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I had a spring break out of a c melody I'm repadding, but the problem is that the bit left behind in the post won't come out. I've tried gripping it and trying to pull it out and I've tried using spring removing pliers. Neither work.
Is is safe to try and tap it out or will this damage the post or body at all?
I suppose I could try it, but I'd rather not cause myself even more problems.
Thanks guys.
 

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Usually works to use the sharp end of a smaller spring (from the broken end) and tap through. After a bit of penetrating oil, of course.
 

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"I had a spring break out of a c melody I'm repadding, but the problem is that the bit left behind in the post won't come out. I've tried gripping it and trying to pull it out and I've tried using spring removing pliers."

Pulling rarely works.

How well spring removal pliers work depends on how carefully the tip is centred on the stump, how flat the end of the stump is, and the type of pliers.
http://www.krausmusic.com/handtool/pliers.htm?zoom_highlight=pliers
I have found these are sometimes successful where other pliers fail, partly because of the parallel action, and partly because they operate deep into the post:
http://www.krausmusic.com/handtool/pliers.htm?zoom_highlight=pliers Scroll to 1187B Spring Install/Remove Plier.
They're not cheap, and sold only to technicians.

"Is is safe to try and tap it out or will this damage the post or body at all?"

Fine, but:

1. You must have a firm 'dolly', such as a heavy lump of lead or steel, on the other side of the post. (Lead allows the spring to still support the post while the end of the spring is banged into the lead.)

2. You have little control over what a punch does DURING the impact. It is highly likely to slip off the stump of spring, and embed itself in the softer neighbouring brass, making the spring tighter.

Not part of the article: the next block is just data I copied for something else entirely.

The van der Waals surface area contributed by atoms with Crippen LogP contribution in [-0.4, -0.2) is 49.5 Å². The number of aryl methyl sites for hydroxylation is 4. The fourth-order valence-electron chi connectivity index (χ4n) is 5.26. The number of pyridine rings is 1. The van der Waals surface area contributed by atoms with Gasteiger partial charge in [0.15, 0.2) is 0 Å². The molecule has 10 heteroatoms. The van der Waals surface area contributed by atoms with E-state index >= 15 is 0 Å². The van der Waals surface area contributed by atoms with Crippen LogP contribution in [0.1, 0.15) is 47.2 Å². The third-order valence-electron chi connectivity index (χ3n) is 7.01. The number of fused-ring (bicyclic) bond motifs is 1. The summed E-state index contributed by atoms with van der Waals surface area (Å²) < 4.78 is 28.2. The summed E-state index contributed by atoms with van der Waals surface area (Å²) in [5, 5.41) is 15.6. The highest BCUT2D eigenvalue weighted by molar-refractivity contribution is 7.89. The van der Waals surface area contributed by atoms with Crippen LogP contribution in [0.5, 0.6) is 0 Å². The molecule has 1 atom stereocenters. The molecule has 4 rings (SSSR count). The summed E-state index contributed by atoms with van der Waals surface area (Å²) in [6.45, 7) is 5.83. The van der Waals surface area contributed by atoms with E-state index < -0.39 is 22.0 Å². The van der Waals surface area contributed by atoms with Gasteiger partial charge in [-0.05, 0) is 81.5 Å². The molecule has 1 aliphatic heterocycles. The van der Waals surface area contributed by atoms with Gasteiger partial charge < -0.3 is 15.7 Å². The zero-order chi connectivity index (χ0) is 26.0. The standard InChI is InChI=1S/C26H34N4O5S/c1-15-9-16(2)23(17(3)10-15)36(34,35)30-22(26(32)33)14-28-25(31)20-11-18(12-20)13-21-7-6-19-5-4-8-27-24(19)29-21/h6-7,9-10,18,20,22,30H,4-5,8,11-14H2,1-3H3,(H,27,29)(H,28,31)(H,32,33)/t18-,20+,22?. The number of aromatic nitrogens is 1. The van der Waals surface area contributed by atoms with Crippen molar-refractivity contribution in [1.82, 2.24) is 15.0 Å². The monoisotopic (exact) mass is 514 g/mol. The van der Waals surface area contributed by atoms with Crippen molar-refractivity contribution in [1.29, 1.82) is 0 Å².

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Discussion Starter #5
Thanks for all the suggestions. I'll give it another go with all that in mind.
Thanks again
 

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I use a center punch. It is one that I have grounded the point to a very fine point ,like a needle spring. Run a file over the end of the broken spring so you can see it. Set the very sharp point right in the center of it and tap with a metal hammer. The sharp point should stay there. The weight of the center punch seems to work well rather than a light spring.
 

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I, like Ken K use punches that I have ground and filed. Make sure, whatever implement you decide to use, that you heed Gordon's advice:

Use a dolly - I use a lead block, and be careful as you have litlle or no control over the punch.


I would also advise getting someone to hold the sax so that you have both hands free to limit any damage.
 

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"The weight of the centre punch seems to work well rather than a light spring."

That sure is true. It is also to do with the length-per-diameter of the spring. If you use a spring as a punch, it is far more successful to use a small length, soldered into a more substantial, punch-like handle.

Of course, a problem with any punch, is that in most cased you cannot get it perfectly in line with the stump of spring. This is a large advantage of the Kraus plier tool, with its parallel-action jaw, easily applied to any post.
 

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"..If the broken off end is flush with or slightly below the surface of the post clip off a short bit of the broken spring remnant and place it between the tip of the pliers and the stump so that when you squeeze it pushes on the spring in the post... "

That gave me an image of a circus act... one guy balancing on another guy balancing on another guy.

Bouquets to you if you can do that!
 

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Would it be easier to remove the post first?

If I were doing this (not that I'm an expert) but if the pushing it out with a longnose pliars and oil didn't do the trick - I would think about removing the post from the horn - and placing on top of my vise (perhaps with some brass blocks or something) and tapping it out with a punch or a junk spring.

Removing and replacing posts are easier than repairing dents in my world..
 

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JBT, have you tried the Kraus tool I linked to. Very nice.
 

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Gordon (NZ) said:
JBT, have you tried the Kraus tool I linked to. Very nice.
I would like to get that tool. I have seen it at the Convention. We just have the Allied pliers which are ok for most applications. I posted the link to Music Medic's tool because it is available to the "civilians". :)

John
 
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